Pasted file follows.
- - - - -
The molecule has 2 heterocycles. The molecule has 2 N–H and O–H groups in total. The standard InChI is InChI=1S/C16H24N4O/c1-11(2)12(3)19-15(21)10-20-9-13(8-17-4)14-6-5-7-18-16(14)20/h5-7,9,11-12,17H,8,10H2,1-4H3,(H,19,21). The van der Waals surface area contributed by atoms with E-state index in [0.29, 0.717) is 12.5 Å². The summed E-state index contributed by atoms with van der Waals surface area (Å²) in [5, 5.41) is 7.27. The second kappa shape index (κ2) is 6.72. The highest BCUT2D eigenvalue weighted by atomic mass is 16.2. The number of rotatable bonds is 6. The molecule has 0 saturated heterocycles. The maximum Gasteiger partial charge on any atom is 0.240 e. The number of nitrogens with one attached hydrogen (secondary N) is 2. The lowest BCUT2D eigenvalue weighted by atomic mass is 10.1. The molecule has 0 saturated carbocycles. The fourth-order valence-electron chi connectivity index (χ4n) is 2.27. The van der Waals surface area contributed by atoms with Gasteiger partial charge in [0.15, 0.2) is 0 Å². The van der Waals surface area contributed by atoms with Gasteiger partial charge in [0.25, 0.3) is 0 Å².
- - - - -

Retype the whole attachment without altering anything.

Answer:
The molecule has 2 heterocycles. The molecule has 2 N–H and O–H groups in total. The standard InChI is InChI=1S/C16H24N4O/c1-11(2)12(3)19-15(21)10-20-9-13(8-17-4)14-6-5-7-18-16(14)20/h5-7,9,11-12,17H,8,10H2,1-4H3,(H,19,21). The van der Waals surface area contributed by atoms with E-state index in [0.29, 0.717) is 12.5 Å². The summed E-state index contributed by atoms with van der Waals surface area (Å²) in [5, 5.41) is 7.27. The second kappa shape index (κ2) is 6.72. The highest BCUT2D eigenvalue weighted by atomic mass is 16.2. The number of rotatable bonds is 6. The molecule has 0 saturated heterocycles. The maximum Gasteiger partial charge on any atom is 0.240 e. The number of nitrogens with one attached hydrogen (secondary N) is 2. The lowest BCUT2D eigenvalue weighted by atomic mass is 10.1. The molecule has 0 saturated carbocycles. The fourth-order valence-electron chi connectivity index (χ4n) is 2.27. The van der Waals surface area contributed by atoms with Gasteiger partial charge in [0.15, 0.2) is 0 Å². The van der Waals surface area contributed by atoms with Gasteiger partial charge in [0.25, 0.3) is 0 Å².